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Something to ponder

Indigenous Peoples in Canada have long been the target of social discrimination stemming from structural prejudices and historical practices that uphold marginalisation, injustice, and cultural erasure. An important piece of Canadian history, the Bagot Report, best represents the government’s assimilationist policy towards Indigenous Peoples. This article examines the widespread discrimination against Indigenous populations in Canada, particularly the effects of the Bagot Report on assimilation and its long-lasting effects.

Colonialism, dispossession, and cultural genocide are major factors in the history of societal discrimination against Indigenous Peoples in Canada. Indigenous populations have endured systematic attempts to integrate, marginalise, and obliterate their cultures, languages, and identities since the inception of residential schools and the implementation of colonial laws like the Indian Act and the reserve system. An important turning point in Canada’s colonial history was the 1845 commissioning of the Bagot Report, which promoted assimilationist tactics intended to eradicate Indigenous cultures and customs.

The “Report on the Affairs of the Indians in Canada,” commonly referred to as the Bagot Report, advocated for the integration of Indigenous Peoples into Euro-Canadian society through a number of strategies, such as the creation of industrial schools, the eradication of Indigenous languages and customs, and the turning of Indigenous lands into private property. By attempting to deprive Indigenous Peoples of their cultural identities and autonomy, this assimilationist programme aimed to undermine their rights and national sovereignty.

The Bagot Report had a significant negative impact on Indigenous communities, making poverty, social dislocation and prejudice worse. Inspired by the Bagot Report’s recommendations, residential schools were established, causing generations of Indigenous children to be taken from their families against their will, abused and neglected, and stripped of their identities, languages, and customs. Indigenous communities are still affected by the trauma and generational effects of the residential school system, which exacerbates socioeconomic inequality, mental health problems, and cultural alienation.

Overcoming social discrimination against Indigenous Peoples in Canada necessitates a multidimensional strategy that takes into account structural inequities, historical injustices, and cultural prejudices. In order to heal intergenerational trauma, restore Indigenous rights and sovereignty, and promote social justice and equity, efforts towards decolonization, reconciliation, and Indigenous self-determination are imperative.

News from Indigenous communities

A touching story takes place in Kahnawake, about Elias, a young Cree child, and his family, who are finding happiness in a new cultural zone. This unique location—known as the Mohawk-Cree Teepee—has grown to be a treasured sanctuary that offers a culturally secure setting for customary events and meetings.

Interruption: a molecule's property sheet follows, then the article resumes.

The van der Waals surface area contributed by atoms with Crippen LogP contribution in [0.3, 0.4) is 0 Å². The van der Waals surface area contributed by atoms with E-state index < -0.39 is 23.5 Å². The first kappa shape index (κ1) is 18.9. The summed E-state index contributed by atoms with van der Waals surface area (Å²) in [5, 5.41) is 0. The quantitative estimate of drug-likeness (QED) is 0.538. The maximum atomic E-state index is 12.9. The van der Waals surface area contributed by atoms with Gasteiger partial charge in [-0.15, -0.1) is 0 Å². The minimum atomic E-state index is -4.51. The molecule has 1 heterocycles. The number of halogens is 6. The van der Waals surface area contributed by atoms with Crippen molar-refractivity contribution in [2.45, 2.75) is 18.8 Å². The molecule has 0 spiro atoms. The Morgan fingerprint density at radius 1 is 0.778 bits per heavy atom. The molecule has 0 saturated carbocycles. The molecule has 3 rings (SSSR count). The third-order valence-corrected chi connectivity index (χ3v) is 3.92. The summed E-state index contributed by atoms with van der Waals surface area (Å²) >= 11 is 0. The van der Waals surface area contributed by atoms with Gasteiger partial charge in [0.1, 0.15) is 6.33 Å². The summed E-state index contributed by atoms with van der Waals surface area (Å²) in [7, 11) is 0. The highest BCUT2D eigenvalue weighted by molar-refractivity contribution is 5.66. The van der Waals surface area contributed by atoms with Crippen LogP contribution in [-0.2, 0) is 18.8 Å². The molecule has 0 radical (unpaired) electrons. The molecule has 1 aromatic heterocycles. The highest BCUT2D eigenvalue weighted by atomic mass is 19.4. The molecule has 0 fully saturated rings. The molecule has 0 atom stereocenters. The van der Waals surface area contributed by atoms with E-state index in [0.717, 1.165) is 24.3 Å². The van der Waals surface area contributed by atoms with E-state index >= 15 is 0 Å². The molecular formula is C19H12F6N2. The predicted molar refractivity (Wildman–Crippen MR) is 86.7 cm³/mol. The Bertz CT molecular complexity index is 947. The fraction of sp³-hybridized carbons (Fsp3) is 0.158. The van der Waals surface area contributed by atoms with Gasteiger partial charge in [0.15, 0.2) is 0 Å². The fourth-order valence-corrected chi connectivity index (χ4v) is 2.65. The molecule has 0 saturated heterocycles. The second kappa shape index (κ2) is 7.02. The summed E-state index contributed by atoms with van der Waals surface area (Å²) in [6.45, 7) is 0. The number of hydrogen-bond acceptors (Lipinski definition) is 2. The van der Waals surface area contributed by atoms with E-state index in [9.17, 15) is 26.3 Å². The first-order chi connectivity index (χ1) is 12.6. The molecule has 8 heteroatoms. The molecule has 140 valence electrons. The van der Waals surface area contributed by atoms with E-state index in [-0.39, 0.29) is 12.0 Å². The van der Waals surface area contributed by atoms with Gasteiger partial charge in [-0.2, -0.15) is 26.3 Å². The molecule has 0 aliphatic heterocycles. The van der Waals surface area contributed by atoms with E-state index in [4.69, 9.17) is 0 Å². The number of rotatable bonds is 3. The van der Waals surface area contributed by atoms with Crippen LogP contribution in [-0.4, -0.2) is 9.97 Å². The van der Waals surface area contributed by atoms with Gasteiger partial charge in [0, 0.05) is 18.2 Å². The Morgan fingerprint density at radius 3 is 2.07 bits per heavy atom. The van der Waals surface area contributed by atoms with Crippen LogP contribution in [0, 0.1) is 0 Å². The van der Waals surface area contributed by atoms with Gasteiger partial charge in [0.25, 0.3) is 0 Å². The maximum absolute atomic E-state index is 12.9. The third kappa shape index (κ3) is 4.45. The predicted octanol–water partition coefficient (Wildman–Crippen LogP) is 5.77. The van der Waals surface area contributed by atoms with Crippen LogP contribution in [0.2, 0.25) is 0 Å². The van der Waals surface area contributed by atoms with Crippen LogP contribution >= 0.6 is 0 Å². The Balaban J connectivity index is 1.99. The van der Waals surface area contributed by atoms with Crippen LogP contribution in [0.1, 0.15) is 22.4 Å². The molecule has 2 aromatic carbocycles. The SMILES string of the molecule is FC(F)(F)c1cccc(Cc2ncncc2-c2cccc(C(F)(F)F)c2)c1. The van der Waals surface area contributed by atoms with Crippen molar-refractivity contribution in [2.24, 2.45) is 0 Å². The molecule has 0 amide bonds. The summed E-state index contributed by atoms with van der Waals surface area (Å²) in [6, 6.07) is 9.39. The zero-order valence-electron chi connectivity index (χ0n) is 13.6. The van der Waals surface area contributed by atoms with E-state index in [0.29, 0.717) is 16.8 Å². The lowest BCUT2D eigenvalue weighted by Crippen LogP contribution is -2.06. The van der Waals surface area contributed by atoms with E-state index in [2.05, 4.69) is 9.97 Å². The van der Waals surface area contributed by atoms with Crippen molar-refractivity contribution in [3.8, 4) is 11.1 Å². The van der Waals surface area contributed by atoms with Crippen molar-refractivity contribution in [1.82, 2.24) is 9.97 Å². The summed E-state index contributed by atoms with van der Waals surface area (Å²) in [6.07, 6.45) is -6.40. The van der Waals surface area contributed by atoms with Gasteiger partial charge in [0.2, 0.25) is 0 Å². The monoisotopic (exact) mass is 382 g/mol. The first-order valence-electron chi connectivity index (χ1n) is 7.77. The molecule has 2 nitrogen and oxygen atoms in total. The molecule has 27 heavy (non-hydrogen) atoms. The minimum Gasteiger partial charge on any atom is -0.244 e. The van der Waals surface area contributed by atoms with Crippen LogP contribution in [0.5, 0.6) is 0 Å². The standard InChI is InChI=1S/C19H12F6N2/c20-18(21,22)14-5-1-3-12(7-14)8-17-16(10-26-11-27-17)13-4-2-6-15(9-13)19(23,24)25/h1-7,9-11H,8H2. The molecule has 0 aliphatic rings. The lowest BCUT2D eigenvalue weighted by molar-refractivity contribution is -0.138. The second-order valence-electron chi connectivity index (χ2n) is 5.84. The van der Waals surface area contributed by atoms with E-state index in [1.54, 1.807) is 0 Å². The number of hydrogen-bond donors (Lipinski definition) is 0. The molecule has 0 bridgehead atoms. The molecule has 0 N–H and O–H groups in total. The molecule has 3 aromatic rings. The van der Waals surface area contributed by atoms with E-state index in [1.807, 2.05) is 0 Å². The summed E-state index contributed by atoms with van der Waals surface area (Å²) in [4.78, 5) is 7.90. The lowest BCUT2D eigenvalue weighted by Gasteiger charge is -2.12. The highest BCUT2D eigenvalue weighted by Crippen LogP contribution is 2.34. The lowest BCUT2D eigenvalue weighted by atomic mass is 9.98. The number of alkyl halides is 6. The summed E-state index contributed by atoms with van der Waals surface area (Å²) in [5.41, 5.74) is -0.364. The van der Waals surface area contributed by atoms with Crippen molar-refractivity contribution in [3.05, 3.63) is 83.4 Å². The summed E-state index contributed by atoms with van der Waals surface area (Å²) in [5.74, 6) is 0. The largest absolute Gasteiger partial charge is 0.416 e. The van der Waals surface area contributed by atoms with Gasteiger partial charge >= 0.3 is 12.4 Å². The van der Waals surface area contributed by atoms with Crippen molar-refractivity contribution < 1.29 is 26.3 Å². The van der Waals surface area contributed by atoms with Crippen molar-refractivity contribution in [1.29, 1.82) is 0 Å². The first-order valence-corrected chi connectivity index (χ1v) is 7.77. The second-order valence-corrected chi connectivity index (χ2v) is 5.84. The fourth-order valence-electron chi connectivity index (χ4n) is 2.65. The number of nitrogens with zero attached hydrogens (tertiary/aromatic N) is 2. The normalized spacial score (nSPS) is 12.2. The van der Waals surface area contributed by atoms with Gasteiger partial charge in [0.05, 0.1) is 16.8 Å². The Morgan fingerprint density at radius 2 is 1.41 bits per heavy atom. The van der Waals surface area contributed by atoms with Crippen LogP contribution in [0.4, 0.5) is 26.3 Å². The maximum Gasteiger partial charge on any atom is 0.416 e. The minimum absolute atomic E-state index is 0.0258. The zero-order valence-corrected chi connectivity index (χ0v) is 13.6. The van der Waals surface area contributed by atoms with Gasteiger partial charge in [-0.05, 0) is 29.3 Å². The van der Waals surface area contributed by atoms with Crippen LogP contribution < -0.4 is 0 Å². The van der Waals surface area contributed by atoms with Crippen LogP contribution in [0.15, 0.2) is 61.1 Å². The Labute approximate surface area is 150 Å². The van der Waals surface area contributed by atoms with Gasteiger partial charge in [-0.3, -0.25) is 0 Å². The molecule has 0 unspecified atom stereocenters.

The Kahnawake Shakotiia’takehnhas Community Services (KSCS) and Cree communities of Mistissini and Waswanipi collaborated to fund the teepees, which provide a special setting for healing and community building. Elias is honoured with one teepee, while Beverley and Josephine Patton, two Mohawk matriarchs, are honoured by another. The teepee provides Elias’s family, who have been gone from their Cree village in northern Quebec for years, with a sense of home away from home.

Philip Matoush and Sharon Pepabano, a Cree couple, spearheaded the endeavour by planning customary barbecues for their fellow patients who were Cree. An offer of property in Kahnawake, where the teepees are now located, was made by Mohawk friend Bobby Patton, through the generosity of his father Robert Patton, who saw the need for a more accessible and smoke-free area.

This cooperative endeavour between the Mohawk and Cree communities represents solidarity and support, offering a setting for cultural interchange, healing, and reconnection with customs. The Mohawk-Cree Teepee is a symbol of cultural resilience and solidarity that unites the two tribes in peace and healing as Cree and Mohawk traditions blend.

You can read the full article here.

Volunteers needed at the Indigenous Health Centre of Tiohtià:ke!

You can find the sign-up form here.


On March 20, 1845, the Bagot Report on Indigenous assimilation was published.

Here is the full article in The Canadian Encyclopedia.

Save the date

March 21 is the International day of Forests, the International Day for the Elimination of Racial Discrimination, and the start of the Week of Actions Against Racism.

Food for thought

Think of your experience in Canada’s parks. How is Indigenous presence acknowledged or absent?

Resource: Home on Native Land, a ten-week course from Raven


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Email Avi Abrams, program coordinator, at respect.kanoronhkwatshera@gmail.com